Thursday, October 24, 2013

Why the Word Disability Doesn’t Scare Me


Why the Word Disability Doesn’t Scare Me
Written by Kathleen Downes

The word disability doesn’t scare me. It does not mean that I am unable to do anything. It means that I am living another shade of the human experience. It means that my body is asymmetrical, discombobulated even, but certainly no less worthy. It has the peculiar, captivating essence of an abstract work of art. A disability means that society is not always sure how to accommodate me, how to make a place for me in time and space. A disability is the opportunity to talk about these things, to realize how much better the world would be if we expanded our ideas.
It does mean that I am unable to do some things, like walk by myself or climb a staircase, or tie my shoelaces. I can’t do these things, and that is a fact. It is okay to accept this truth, because every person has something that he or she cannot do. Acknowledging that I cannot do some things does not make me “less than” or “damaged” or “flawed”.
The big misconception is that that these words and “disability” are synonyms, when that simply is not the case. People reject the word “disability” and the word “disabled” because they have been trained to view them negatively. They have been trained to see these words as a statement of lesser value or lesser character. Words are what we allow them to become. In my world, the word disability means innovation, creativity, and acceptance. It means being all right with those who look or think or move differently. Words are what we allow them to become, and I have allowed this word to become a source of pride.
 It is a marker of identity, just like the words “black”, “female”, or “gay”. It is part of me, and I am part of it. Viewed in a loving light, it is just another adjective.
I dream of the day when it will be treated as such, when rather than reject a word, society will reject a connotation. The word disability belongs to me. It belongs to my culture, my history, my path of life, because I have reclaimed it.  It does not belong to fear, pity, and shame. No. It belongs to me. Positive connotation.
So, tell me I have a disability. Tell me I do. I dare you. When you say it, I will be proud. I hope that you will be too. And I hope that one day, not too long from now, people will wonder why they were so afraid of a word that can mean so many beautiful things.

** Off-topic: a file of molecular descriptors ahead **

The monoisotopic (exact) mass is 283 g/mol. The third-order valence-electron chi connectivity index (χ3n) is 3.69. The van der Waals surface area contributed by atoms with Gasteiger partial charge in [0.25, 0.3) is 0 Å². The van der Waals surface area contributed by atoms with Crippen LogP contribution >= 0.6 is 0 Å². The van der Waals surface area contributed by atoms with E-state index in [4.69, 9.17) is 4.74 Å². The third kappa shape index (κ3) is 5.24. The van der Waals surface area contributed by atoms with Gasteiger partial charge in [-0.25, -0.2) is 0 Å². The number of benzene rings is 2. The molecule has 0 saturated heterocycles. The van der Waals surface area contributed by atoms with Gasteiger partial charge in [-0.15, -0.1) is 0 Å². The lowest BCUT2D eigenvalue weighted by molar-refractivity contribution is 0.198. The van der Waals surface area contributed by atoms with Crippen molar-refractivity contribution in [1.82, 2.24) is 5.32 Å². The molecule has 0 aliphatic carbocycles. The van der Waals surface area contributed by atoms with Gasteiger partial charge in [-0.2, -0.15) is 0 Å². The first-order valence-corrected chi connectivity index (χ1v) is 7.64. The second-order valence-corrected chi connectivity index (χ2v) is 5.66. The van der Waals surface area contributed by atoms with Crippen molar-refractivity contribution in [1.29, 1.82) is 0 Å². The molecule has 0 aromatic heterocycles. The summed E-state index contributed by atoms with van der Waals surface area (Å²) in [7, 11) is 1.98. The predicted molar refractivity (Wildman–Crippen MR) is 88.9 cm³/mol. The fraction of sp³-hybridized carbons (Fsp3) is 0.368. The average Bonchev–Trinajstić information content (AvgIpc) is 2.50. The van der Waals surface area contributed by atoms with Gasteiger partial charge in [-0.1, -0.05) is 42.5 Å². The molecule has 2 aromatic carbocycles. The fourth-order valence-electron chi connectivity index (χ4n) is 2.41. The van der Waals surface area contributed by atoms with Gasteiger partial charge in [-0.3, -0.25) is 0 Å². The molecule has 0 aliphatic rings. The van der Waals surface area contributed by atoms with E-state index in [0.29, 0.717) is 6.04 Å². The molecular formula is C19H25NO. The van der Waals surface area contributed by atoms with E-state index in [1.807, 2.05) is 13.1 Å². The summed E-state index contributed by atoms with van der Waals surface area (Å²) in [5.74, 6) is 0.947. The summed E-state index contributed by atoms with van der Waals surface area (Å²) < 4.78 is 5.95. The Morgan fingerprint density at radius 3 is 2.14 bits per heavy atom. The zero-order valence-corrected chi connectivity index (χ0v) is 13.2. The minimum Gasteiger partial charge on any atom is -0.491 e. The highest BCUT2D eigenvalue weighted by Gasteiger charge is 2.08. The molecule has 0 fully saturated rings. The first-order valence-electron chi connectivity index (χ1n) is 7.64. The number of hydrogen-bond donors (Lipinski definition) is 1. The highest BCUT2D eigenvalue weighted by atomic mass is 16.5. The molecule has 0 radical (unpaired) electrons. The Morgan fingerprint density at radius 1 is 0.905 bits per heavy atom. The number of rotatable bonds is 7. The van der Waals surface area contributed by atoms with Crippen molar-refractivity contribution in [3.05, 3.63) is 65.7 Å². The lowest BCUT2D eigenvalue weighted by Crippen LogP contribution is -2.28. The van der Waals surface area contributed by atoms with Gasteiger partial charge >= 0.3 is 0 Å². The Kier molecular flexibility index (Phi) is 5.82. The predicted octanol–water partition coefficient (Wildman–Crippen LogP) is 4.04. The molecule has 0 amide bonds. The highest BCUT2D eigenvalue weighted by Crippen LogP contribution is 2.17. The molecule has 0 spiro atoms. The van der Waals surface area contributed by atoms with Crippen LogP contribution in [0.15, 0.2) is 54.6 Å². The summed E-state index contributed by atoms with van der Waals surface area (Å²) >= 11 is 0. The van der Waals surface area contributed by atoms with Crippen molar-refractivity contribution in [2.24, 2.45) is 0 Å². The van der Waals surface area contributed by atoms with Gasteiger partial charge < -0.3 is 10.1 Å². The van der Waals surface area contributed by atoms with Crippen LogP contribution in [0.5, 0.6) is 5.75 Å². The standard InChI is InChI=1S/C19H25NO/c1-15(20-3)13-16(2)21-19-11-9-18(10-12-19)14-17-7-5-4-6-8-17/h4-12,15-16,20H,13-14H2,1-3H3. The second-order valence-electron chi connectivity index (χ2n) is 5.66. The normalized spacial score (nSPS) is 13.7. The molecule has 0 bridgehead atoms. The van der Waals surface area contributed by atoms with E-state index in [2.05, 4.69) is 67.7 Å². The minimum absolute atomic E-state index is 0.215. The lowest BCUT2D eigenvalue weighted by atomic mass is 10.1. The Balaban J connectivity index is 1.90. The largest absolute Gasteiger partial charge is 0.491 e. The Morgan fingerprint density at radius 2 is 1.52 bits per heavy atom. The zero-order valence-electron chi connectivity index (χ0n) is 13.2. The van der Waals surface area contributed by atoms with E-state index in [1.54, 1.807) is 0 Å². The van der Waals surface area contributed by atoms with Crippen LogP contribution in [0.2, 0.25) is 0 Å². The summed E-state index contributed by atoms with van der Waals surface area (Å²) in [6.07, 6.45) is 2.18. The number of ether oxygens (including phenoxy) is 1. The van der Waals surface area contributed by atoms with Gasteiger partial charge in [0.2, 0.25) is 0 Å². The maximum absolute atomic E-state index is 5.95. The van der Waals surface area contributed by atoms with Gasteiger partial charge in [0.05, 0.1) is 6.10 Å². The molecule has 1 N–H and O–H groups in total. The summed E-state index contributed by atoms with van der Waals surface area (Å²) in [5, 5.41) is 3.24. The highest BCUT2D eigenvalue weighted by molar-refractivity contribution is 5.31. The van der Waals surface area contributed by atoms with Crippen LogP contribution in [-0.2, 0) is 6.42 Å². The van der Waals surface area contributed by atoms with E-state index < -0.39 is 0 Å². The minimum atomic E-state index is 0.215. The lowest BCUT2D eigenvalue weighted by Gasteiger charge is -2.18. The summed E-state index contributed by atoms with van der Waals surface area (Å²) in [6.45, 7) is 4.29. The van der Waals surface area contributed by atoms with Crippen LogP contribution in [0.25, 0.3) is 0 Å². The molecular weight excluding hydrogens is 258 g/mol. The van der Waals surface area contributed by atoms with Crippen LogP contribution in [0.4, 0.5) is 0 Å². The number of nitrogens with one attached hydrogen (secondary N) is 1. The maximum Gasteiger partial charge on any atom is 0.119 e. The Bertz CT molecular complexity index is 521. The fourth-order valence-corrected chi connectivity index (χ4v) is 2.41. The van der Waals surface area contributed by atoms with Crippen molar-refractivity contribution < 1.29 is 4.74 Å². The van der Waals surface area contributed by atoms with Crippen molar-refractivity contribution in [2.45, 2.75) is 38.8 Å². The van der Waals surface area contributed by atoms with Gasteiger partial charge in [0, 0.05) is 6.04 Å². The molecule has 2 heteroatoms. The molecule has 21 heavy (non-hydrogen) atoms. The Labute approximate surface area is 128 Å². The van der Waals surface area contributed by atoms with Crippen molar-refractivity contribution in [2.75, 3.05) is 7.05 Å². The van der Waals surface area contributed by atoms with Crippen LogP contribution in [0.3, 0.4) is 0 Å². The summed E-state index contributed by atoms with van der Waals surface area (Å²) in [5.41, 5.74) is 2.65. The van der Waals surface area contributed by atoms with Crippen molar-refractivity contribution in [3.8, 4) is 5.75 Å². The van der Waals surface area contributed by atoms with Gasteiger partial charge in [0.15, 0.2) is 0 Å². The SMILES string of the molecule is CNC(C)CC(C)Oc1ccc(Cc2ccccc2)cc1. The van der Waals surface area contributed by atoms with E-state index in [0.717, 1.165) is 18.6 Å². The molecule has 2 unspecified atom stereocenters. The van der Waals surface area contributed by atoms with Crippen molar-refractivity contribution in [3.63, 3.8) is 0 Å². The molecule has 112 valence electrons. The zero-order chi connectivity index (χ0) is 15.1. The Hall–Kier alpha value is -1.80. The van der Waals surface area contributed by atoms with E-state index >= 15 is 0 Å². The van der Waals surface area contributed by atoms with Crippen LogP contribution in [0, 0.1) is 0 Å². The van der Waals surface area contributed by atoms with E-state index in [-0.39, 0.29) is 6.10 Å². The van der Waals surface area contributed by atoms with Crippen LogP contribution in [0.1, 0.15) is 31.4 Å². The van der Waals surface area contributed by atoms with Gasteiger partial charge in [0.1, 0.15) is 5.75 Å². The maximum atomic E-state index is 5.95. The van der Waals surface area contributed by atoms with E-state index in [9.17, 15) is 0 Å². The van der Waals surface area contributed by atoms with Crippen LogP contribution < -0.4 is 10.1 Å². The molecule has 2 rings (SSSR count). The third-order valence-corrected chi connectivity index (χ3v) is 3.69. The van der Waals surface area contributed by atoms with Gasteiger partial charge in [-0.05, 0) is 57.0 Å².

Wednesday, October 2, 2013

Dear CP: Thoughts for World Cerebral Palsy Day

October 2 is World Cerebral Palsy Day, so I wrote a letter to my "life partner".


Dear CP,

Wow; we’ve been together a long time now. I guess you could say we’re pretty tight…in more ways than one. It is easy for people to think that you make my life more complicated. In some ways, they’re right. You’ve taught me all about fighting for things, even little ones, like getting into a building. You’ve taught me that people are not always kind to those who are different. The deep scar that runs down my back would not be there if not for you. I’m sure at some point when I was new to the world; my mother cried for all the “expected” things that you took away. But in so many ways they’re wrong, and I am grateful for the ways that you make my life simpler. You teach me everyday how to love all kinds of people. You crack me up all the time, and without you, where would my jokes come from? You’ve made me an advocate, and showed me that for every unkind person, there are two with enormous hearts. You remind me not to take life for granted, to celebrate whenever I can, and to appreciate little joys like Velcro and tilting powerchairs. You’ve given me beautiful friends who challenge me to open my heart a little wider.  The deep scar that runs down my back is part of our story… and I’m sure that at some point, my mother smiled for all the “unexpected” things that you brought with you. I know that I have. I more deeply understand what it means to accept and be accepted. I accept the universe as you gave it to me. What a gift.

Love,

Kathleen